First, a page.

Christian Baker Being Sued Again


Jim Denison | Denison Forum on Truth and Culture | Thursday, December 20, 2018

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Jack Phillips made headlines in 2012 when he refused to make a cake celebrating a same-sex wedding. The suit against him went to the United States Supreme Court, which ruled in his favor.

Now Phillips is in court again, this time for refusing to bake a cake celebrating a gender transition. The Colorado Civil Rights Commission claims that he discriminated against Autumn Scardina, who transitioned from male to female and wanted him to make a cake that was blue on the outside and pink on the inside to celebrate.

Phillips’s attorneys call the complaint an “obvious setup.” They say their client “believes as a matter of religious conviction that sex–the status of being male or female–is given by God, is biologically determined, is not determined by perceptions or feelings, and cannot be chosen or changed.”

So do millions of evangelical Christians, including me.

“If they persecuted me, they will persecute you.”

I expect to see more such lawsuits in the coming years as our post-Christian culture collides with Christian morality. When so-called civil rights compete with religious rights, civil rights usually win.

As believers navigate the legal and social implications of our faith in this challenging day, there is an imperative we need to remember: our lives must bear the scrutiny our beliefs are sure to provoke.

Two related facts follow.

One: People deserve to know what we believe and why we believe it.

Peter called his readers to be “prepared to make a defense to anyone who asks you for a reason for the hope that is in you” (1 Peter 3:15a). God’s word speaks with powerful relevance to every issue we face today. It is vital that we speak his truth to our times.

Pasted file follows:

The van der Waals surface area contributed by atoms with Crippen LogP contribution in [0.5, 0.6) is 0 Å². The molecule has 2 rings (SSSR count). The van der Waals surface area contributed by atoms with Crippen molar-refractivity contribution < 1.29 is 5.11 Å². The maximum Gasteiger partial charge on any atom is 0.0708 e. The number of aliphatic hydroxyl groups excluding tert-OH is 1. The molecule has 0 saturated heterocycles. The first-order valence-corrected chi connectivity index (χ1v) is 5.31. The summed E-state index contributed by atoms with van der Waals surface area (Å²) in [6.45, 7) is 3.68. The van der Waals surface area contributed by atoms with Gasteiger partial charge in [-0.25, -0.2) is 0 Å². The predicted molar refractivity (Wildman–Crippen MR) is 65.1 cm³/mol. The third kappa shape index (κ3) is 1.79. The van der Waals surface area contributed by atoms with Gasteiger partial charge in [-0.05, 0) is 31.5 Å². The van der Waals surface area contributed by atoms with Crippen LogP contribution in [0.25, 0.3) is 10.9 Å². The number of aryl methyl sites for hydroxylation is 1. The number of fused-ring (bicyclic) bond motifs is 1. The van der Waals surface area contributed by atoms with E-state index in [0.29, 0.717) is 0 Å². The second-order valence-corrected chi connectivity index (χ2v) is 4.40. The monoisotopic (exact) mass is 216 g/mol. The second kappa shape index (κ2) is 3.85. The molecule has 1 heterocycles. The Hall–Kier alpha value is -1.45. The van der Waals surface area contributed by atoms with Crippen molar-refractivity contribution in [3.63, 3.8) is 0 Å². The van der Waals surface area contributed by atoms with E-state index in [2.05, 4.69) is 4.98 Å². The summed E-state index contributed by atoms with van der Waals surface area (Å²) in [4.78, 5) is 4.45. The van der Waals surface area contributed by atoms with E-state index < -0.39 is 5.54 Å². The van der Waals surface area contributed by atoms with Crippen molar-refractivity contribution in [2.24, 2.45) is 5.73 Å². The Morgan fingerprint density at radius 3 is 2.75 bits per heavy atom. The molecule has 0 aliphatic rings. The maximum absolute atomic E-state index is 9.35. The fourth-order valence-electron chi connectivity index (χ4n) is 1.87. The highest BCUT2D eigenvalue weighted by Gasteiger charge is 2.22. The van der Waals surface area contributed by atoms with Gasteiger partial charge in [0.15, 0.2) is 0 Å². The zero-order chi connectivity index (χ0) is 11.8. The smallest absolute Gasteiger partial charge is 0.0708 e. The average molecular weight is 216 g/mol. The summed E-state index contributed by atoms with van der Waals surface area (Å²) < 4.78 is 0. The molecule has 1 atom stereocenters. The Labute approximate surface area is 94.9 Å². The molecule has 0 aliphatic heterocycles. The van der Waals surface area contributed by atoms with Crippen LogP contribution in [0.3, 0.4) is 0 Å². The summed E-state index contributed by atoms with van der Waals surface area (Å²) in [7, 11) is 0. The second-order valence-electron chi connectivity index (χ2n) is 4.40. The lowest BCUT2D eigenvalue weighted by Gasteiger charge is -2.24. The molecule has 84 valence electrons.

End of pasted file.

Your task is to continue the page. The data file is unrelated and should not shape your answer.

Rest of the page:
You’ve probably heard the Francis of Assisi quotation, “Preach the gospel at all times; if necessary, use words.” As researcher Ed Stetzer notes, there are two problems with this quote. First, Francis never said it. Second, it’s incomplete theology.

Stetzer: “Using that statement is a bit like saying, ‘Feed the hungry at all times; if necessary, use food.'” The gospel is good news, and, as Stetzer notes, “good news needs to be told.”

Two: Our lives must mirror our words.

Peter continued: “Yet do it with gentleness and respect, having a good conscience, so that, when you are slandered, those who revile your good behavior in Christ may be put to shame” (vv. 15c-16, my emphasis).

We must be prepared to defend our faith, remembering Jesus’ warning: “If they persecuted me, they will persecute you” (John 15:20). But our witness loses its power and credibility unless our lives are worthy of respect.

“Cease to do evil, learn to do good”

Here’s the problem: it’s easy to equate religion with righteousness.

Early Christianity was a movement, not an institution. Congregations could not legally own buildings until Constantine legalized the church in the fourth century. Christians didn’t “go” to church–they were the church. Christianity was all about a personal, intimate relationship with God, not a religion about him.